Is Super Moon Dangerous—–Gopal Raju

Full Moon at Perigree in an Excess of 4, .66 miles than the Normal Extreme of .25, 622 miles
The distance of the earth to the moon in miles varies in distance from 225, 622 miles to 252,088 miles in distance from one another. The extreme in proximity or “close-ness” to earth is the 225, 622 miles.
The full moon on March .9, 2011 will be 4, 066 miles closer, being at a distance of 221,556 miles from the earth on that date. The Spring Equinox is the next day. (Daylight Savings time begins Sunday March 1., 2011. – 1st Sunday in Lent, Daylight Savings Begins
Tuesday March 16, 2011 – The Ides of March “Beware the Ides of March!” (The ides are the ‘middle’)
Friday March 18, 2011 – The moon is on the celestial equator
Saturday March 19, 2011 – Full Worm Moon (moon at perigree in excess of extreme 4,066 miles
On Friday March 11, 2011 We have seen an 8.9 (or 8.8) earth quake hit Japan
On January 12, 2010 there was the 5.9 magnitude earthquake in Haiti
Page 108 of 2010 Old Farmer’s Almanac says that when the moon “rides high” or “runs low” (The Moon is highest above or farthest below the celestial equator) that this begins a most likely five day period when earthquakes are most likely (“rides high” for Northern Hemisphere and “runs low” for the Southern Hemisphere. Also there are two days in the month when the moon is on the celestial equator indicating the most likely time for an earthquake in either hemisphere). These days are marked in the Old Farmer’s Almanac on the ‘right hand pages for the calendar year.
When the Haitian quake hit Jan. 12, 2010 the moon “ran low”
The Japan quake on March 10, 2011. The moon “rides high” on the next day March 11, 2011 (which is still very close).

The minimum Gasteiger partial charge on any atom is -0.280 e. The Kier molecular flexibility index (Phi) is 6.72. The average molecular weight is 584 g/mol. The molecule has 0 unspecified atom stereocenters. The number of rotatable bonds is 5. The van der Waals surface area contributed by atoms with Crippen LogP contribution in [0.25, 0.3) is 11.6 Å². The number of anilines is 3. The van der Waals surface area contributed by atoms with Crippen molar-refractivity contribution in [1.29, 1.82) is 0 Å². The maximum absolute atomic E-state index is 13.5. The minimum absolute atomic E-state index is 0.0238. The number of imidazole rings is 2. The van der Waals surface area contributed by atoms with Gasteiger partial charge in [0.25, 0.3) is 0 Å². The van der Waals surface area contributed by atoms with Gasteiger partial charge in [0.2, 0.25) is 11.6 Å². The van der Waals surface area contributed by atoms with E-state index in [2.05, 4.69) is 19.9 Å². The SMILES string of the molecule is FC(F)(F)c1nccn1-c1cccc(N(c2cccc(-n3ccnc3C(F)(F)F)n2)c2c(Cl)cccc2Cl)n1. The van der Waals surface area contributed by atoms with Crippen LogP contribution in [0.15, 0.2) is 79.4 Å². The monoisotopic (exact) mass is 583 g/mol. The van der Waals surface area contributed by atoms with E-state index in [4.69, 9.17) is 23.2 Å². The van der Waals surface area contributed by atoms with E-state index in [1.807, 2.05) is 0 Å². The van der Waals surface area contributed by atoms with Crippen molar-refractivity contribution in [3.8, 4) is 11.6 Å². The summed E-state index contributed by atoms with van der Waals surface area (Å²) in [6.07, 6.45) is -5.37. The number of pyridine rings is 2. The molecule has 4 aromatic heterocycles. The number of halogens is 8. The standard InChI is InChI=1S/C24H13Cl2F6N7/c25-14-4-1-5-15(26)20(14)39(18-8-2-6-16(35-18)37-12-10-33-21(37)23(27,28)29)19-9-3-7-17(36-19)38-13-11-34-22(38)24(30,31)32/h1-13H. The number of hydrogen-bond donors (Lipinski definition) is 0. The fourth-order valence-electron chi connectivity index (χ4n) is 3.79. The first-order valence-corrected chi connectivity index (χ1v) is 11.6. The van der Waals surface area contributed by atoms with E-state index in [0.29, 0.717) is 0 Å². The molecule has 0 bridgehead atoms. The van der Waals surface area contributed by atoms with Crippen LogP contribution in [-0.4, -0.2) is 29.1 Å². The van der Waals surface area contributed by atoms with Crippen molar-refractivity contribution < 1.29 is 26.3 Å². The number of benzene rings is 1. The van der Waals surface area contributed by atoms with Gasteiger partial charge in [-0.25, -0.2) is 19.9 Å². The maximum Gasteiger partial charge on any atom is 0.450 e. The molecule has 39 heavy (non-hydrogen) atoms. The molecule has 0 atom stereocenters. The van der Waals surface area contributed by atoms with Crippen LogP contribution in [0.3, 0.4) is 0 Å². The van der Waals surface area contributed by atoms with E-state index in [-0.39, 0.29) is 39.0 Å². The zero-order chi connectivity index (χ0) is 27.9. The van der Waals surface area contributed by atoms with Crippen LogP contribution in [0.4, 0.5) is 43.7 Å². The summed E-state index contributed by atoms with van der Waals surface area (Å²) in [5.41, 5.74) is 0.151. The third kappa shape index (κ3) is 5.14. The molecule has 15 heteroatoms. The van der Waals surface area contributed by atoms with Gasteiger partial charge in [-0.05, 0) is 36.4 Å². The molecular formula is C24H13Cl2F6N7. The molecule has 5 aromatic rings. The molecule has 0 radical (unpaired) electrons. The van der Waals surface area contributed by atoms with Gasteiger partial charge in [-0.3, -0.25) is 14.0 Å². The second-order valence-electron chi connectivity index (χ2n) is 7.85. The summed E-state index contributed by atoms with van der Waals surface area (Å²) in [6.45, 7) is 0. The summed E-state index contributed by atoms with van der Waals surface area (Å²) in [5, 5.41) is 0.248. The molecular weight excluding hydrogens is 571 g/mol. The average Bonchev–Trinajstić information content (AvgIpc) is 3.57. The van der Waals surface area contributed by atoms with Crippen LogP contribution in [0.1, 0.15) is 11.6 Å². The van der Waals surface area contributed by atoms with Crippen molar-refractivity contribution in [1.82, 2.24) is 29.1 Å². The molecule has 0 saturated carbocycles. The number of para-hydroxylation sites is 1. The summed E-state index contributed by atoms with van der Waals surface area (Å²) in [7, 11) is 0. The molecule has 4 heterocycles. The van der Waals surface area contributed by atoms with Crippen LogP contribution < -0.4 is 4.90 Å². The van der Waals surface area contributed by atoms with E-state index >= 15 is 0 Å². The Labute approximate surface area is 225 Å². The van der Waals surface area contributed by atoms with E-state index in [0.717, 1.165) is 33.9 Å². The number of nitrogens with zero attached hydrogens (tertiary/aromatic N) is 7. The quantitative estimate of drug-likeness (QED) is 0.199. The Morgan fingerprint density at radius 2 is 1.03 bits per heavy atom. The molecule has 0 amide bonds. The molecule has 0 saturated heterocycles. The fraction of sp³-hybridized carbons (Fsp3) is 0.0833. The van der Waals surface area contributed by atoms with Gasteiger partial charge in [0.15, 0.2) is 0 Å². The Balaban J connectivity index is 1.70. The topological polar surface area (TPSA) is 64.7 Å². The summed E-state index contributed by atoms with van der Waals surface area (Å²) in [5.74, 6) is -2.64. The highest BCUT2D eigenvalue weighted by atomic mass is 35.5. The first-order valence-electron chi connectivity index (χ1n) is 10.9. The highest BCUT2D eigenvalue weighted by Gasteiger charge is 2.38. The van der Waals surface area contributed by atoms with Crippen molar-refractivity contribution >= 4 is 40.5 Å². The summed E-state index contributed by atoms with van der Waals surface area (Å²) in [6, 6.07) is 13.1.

Next Saturday March 19, 2011 the full moon will be in excess of it’s usual perigree by 4, 066 miles and the moon will be on the celestial equator (two days of the month when earthquakes are most likely to happen in either the Northern or Southern Hemispheres). It is a full Worm Moon (… and most usually a full moon is bad enough, but this one is closer than it’s usual perigree distance and it is right at the time when the moon is on the celestial equator.
The news reports about a connection between the Japan quake and the unusually large full moon next week say that there is no connection. They are probably answering that question in respect to the Japan quake being caused by moon riding high as opposed to the quake being caused by an unusually close perigree. You may be able to see the deception in that answer given to there being no connection.
There may be nothing to be concerned about, but I thought I’d pass it along as a “be-advised” or FYI. Take care.
The Old Farmer’s 2010 Almanac (Southern Edition) by Robert B. Thomas
The Old Farmer’s 2011 Almanac (Southern Edition) by


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